A sow and her piglets just outside Sukhbaatar. Mongolians tend not to think much of pigs, and I think these are the only swine I saw there.

A small ovoo prayer mound and tree by the road.

I'm sure there's a story behind the crutches.

A picture of the Dalai Lama is tucked into the khatag scarves. It's difficult for me to reconcile the nexus between these shamanistic practices and Buddhism, but Mongolians clearly see the connection.

A horse's head is nestled in the crook of a branch. This is done as a gesture of respect to the horse. The most disrespectful thing would be to leave its head and bones on the steppe, where they could be tread on.

Looking north. The patch of greenery by the ger is probably the only patch of cultivated land I saw in Mongolia.

A horse's skull hangs from another tree.

As you get closer to Eej Mod you see more and more of the trees covered with scarves.

Doesn't seem to matter what kind of tree.

Eej Mod is on a bluff overlooking the river and train tracks to the west.

This is Eej Mod, as seen from the back. Only a very few parts of the tree actually seem to be alive.

This is the previous Mother Tree, burned during the communist revolution. The bricks in front of it are blocks made of tea rejects (stems and unsuable leaves), while there is a sulde spirit banner in the background. Other popular offerings include milk, vodka,  and matches, as well as miniature solar-operated prayer wheels.

Matches as offerings.

Overlooking the river.

The access road to Eej Mod is lined with scarves.

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An ovoo prayer mound at the edge of the woods.

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Monk's robes as the woods meet the steppe.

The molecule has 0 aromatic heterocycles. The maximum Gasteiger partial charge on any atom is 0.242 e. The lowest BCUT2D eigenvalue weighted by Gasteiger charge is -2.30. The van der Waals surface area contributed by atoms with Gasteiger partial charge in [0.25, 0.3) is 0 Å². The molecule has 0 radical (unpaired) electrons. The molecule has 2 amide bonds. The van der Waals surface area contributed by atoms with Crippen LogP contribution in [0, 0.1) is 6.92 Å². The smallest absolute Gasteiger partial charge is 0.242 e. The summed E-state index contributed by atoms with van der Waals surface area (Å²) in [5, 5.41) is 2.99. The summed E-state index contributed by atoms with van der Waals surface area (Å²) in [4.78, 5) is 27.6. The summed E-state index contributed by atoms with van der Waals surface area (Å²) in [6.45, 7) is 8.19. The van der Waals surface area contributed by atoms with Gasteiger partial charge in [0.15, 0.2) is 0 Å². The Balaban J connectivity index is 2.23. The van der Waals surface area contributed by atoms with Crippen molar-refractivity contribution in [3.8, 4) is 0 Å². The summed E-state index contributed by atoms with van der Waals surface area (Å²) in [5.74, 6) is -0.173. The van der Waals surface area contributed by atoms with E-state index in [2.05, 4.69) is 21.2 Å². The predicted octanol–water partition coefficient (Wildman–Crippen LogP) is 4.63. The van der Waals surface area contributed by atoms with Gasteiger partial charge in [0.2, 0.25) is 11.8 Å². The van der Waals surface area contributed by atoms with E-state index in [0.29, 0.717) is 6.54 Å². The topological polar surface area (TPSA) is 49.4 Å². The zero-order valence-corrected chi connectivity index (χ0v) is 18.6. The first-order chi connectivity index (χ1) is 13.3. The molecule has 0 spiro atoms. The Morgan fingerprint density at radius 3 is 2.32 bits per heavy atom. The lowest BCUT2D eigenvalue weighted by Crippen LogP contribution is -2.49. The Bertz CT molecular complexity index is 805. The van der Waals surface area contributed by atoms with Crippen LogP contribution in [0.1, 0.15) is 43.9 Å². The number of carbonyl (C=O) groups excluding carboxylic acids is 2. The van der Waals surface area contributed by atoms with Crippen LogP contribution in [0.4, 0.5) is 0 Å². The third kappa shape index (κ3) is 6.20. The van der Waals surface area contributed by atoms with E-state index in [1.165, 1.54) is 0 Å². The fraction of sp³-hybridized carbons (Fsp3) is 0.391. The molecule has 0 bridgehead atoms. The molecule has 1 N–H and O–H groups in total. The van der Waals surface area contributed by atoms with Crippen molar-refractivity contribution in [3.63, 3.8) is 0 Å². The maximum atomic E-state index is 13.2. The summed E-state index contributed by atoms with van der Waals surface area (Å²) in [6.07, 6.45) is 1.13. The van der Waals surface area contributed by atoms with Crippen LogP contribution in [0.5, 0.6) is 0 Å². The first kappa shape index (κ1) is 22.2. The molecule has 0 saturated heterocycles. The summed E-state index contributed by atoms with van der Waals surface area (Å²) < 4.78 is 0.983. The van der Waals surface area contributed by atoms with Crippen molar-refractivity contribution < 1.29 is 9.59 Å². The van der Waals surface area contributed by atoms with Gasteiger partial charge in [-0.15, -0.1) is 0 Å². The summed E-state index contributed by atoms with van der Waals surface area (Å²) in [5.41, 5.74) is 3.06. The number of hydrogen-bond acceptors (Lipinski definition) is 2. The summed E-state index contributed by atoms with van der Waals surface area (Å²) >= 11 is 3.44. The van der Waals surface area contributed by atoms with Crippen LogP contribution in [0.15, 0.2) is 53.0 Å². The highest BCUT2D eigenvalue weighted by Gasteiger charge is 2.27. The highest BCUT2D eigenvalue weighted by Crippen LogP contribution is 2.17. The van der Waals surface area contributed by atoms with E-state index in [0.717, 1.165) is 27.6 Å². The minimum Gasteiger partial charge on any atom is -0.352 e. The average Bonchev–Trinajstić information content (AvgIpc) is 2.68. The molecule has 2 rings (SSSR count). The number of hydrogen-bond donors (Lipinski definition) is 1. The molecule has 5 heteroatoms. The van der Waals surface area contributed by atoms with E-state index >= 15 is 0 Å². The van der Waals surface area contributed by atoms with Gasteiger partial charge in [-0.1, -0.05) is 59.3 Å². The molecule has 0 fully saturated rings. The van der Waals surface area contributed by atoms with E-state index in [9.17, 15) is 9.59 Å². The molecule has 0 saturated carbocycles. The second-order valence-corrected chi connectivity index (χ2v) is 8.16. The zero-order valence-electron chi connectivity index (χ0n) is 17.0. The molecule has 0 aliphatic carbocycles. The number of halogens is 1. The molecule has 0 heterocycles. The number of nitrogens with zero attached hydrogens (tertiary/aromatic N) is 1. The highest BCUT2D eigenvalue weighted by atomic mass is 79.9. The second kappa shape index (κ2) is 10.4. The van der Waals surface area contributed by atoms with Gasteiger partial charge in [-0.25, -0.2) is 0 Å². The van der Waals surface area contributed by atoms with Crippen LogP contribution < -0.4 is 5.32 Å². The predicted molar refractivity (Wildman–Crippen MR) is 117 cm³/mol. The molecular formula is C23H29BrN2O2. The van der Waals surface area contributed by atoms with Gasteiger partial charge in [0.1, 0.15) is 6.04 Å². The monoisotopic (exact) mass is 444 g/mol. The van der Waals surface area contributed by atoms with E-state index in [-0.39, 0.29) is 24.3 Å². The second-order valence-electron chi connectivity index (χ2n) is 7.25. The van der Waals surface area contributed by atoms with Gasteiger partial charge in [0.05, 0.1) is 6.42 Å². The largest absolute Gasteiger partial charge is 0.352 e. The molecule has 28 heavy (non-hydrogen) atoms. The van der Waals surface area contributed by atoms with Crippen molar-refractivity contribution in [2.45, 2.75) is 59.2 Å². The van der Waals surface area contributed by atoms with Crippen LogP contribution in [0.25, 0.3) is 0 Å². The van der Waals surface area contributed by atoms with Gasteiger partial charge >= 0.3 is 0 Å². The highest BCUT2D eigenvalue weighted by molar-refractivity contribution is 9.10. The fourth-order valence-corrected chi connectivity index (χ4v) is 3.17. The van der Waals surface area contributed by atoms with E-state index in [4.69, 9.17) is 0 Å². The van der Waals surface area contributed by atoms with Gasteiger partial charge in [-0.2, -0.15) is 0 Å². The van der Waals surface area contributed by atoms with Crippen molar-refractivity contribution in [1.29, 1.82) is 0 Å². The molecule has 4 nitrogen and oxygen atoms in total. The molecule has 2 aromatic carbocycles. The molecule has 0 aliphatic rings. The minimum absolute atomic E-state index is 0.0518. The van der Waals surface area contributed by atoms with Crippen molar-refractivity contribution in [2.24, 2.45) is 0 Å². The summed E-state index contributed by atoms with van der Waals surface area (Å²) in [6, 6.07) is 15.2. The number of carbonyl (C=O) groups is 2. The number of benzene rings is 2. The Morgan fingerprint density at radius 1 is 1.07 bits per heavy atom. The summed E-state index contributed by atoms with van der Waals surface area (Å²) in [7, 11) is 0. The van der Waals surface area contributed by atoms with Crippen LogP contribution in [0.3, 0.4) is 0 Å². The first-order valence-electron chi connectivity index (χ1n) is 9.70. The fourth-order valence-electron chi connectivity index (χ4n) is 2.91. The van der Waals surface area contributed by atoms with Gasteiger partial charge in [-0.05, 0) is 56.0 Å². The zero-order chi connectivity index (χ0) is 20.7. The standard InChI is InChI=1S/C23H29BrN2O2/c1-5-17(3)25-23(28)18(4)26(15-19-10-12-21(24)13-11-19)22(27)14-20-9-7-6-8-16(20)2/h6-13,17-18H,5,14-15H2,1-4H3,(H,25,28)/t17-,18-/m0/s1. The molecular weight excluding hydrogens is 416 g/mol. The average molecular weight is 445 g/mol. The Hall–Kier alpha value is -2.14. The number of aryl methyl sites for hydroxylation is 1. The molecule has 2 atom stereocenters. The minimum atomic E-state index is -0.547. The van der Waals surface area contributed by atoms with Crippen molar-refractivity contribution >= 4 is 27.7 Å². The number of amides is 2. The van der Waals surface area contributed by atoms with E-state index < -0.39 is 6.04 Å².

A family of weasels or polecats just outside Eej Mod.

They were very wary of me, but interesting to watch.

You have to be careful of Mongolian dogs, as some take their guard-dog duties seriously and can be quite vicious. Although was wearing a scarf and seemed friendly, it's always a good idea to pick up a rock when you see a dog: they know what it means, even if you don't intend to use it.

Shrine and tree by the main road.

See the bottle of milk? It's often sprinkled on altars, and the prayer scarves are frequently covered with it. Take it from me, spoiled fermented milk products don't smell particularly great.

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View from the main road. Eej Mod lurks in the woods behind.

On the way back to town.

This familiar ovoo prayer mound is about halfway to Eej Mod.

I really enjoyed Eej Mod and the walk there. Sure, it was three hours of walking there and back, but the weather was great and the day was warm. It's really the weather and season that makes it so enjoyable, as visiting on a rainy day or even a month or so later, when the grass is brown and dead, would have made it so much less enjoyable. I'm lucky to have picked a perfect time to visit.


Altanbulag is a border town about 25 km northeast of Sukhbaatar, which itself is about 15 km south of the border. It's as close as I came to Russia on my trip, but the only thing you can really see is the exterior of a Russian Orthodox church. Since there's not much to do in Sukhbaatar, it's a good way to spend a few hours, especially since it has the regional museum.

Russian church and border tower, as seen from the Mongolian side.

That strip of dirt marks the border, just east of Altanbulag.

Access road for border patrols.

The border zone.

Mongolian park next to the border. It looks more like an abandoned lot, filled with dirt and weeds, while the pond on the left is covered with algae and scum, with the odd plastic bottle for effect.

Looking over Altanbulag towards the Russian church.

An old Russian-style building that was the first workplace of independence hero Sukhbaatar (after whom many places are named Sukhbaatar) and the Altanbulag museum. It was pretty interesting.

Back in Sukhbaatar

After returning from Altanbulag, the weather changed. It became cloudier and quite windy, with rainstorms in the distance.

Looking up at an ovoo from the town.

View from the ovoo looking back down at Sukhbaatar.

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Panorama from high up on ridge next to town.

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Ridge with rain in the background.

I couldn't figure out exactly what she was gathering, but I'm pretty sure they were herbs or vegetables for dinner.

An unusual ovoo on one of the ridges.

Mongolian roads north of town.

There's an ovoo or three on every ridge.

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Panorama from ridge above Sukhbaatar.

Looking out over Sukhbaatar and the Orkhon river.

View of the railway station, looking north from the hallway outside my hotel room.